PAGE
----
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Fact Or Fiction: You need to put 20% down on a house.


I’d put this in the same category as “You should wait 45 minutes after eating before going swimming.” I suppose it’s good advice, but it’s not a requirement.

In general, the bigger the down payment you’re making, the better terms the lender will give you. Recently, we’ve seen lenders waive the requirement of having an appraisal with a large enough down payment.


Loan Types and Down Payments

There are loans that let people get into houses with 0% down.

And, of course, there’s everything in between

Most lenders will give “conventional loan” terms, which are good terms, for any loan with at least 5% or 10% down. Check with your lender, and if you want a list of local lenders who will do 5%, either call around, or ask your experienced Realtor at Green Light Real Estate.

VA Loans

VA Loans, through the Veterans Administrations are often 100% financed, meaning that borrowers aren’t required to make any down payment. You do have to be a veteran, and you have to have your certificate of eligibility for a VA loan.


RD Loans

RD (Rural Development) loans also allow purchasers to borrow up to 100% of the purchase price. These loans fall under the umbrella of the USDA. According to the USDA, all of Vermont is considered rural, and therefore eligible, despite what you may have experienced in Burlington at 4:45 on a Tuesday. There are, however, household income limitations that impact eligibility. Here’s a link to a table that gives some info on the income limits, by county, within Vermont.


FHA Loans

FHA (Federal Housing Administration) loans are typically underwritten with 3.5% down, or borrowing 96.5%. I guess they figured that percentages weren’t enough, they needed percentages and decimals to really get their point across.

All of this is great news for people who don’t want to put $70,000 down on a $350,000 house. 

Red Flags For VA/RD/FHA Loans

But there are some catches.

Each of these low income loans (VA, RD, and FHA) have guidelines about the condition that a property needs to be in. Basically, it has to be in good condition. And, an appraiser is going to be the person making that decision. Actually, it’s the appraiser plus any other lender “overlays”.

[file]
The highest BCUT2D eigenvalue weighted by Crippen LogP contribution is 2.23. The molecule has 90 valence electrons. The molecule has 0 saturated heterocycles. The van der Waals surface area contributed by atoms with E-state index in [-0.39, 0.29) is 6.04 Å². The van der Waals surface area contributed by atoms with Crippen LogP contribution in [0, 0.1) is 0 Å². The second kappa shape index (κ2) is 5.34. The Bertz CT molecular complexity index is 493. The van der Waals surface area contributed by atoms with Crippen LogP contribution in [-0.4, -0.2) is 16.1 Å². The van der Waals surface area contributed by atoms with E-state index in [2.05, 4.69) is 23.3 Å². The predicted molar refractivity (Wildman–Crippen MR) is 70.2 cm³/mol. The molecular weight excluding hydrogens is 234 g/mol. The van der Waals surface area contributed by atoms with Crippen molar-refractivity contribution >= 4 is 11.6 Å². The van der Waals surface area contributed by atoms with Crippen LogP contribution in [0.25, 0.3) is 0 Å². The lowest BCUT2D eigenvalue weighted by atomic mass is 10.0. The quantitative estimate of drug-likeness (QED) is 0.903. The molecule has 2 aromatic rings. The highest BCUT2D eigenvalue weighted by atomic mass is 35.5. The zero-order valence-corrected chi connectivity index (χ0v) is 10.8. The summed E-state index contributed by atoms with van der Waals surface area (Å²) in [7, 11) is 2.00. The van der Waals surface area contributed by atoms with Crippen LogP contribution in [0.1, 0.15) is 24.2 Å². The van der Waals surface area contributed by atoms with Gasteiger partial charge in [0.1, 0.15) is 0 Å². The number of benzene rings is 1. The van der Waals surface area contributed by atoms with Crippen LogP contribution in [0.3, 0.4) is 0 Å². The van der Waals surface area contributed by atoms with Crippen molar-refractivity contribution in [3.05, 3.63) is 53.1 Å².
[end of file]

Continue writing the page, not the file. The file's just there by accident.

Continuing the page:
There are a few red flags that are almost always going to be flagged by a VA/RD/FHA appraisal, including:

-peeling paint

-missing GFCI outlets in kitchen, bathrooms, garage, unfinished basement, laundry, and the exterior

-inadequate or missing handrails and deck rails

-peeling or deteriorated paint

-roof with less than five years of life expectancy remaining

So, you can’t go with a low down payment loan on a house that has any of these. People do try, and we’re pretty good at making it work. It’s just  important to have a clear understanding of who’s going to do what (paint? Repair electrical?) and when it’s going to happen. 

It can be frustrating because you  won’t necessarily know if you’re in the clear until the appraisal report comes back, and it gets reviewed by the bank’s underwriters. Sometimes that’s only a few days before the scheduled closing. See how fun this can be?

All that said, in Vermont in 2022, 8% of all of the sales were VA, RD, or FHA. Not a huge percentage, but it wasn’t zero.

Probably the biggest reason why that number was only 8% was because buyers have had to compete with each other these last few years. Being totally honest, a 100% financed loan is going to be harder to get than an 80% financed loan. If a seller has more than one offer, they’re usually going to pick the one that has a higher probability of closing. So…the 20% down.

The 20% down offer loses in a head to head competition with a 50% down offer. Which then loses to an all cash offer. 

The short answer is no, you don’t need to have 20% down to buy a house. But the more you can put down, the better your chances of getting your offer accepted.

At Green Light Real Estate, we’re experts not only at helping people find the right home, but also at creating strategies that take into consideration financing, property details, market conditions, and negotiation nuances to help our buyer clients make strong (but not reckless) offers, and put them in the best position to get their offers accepted.


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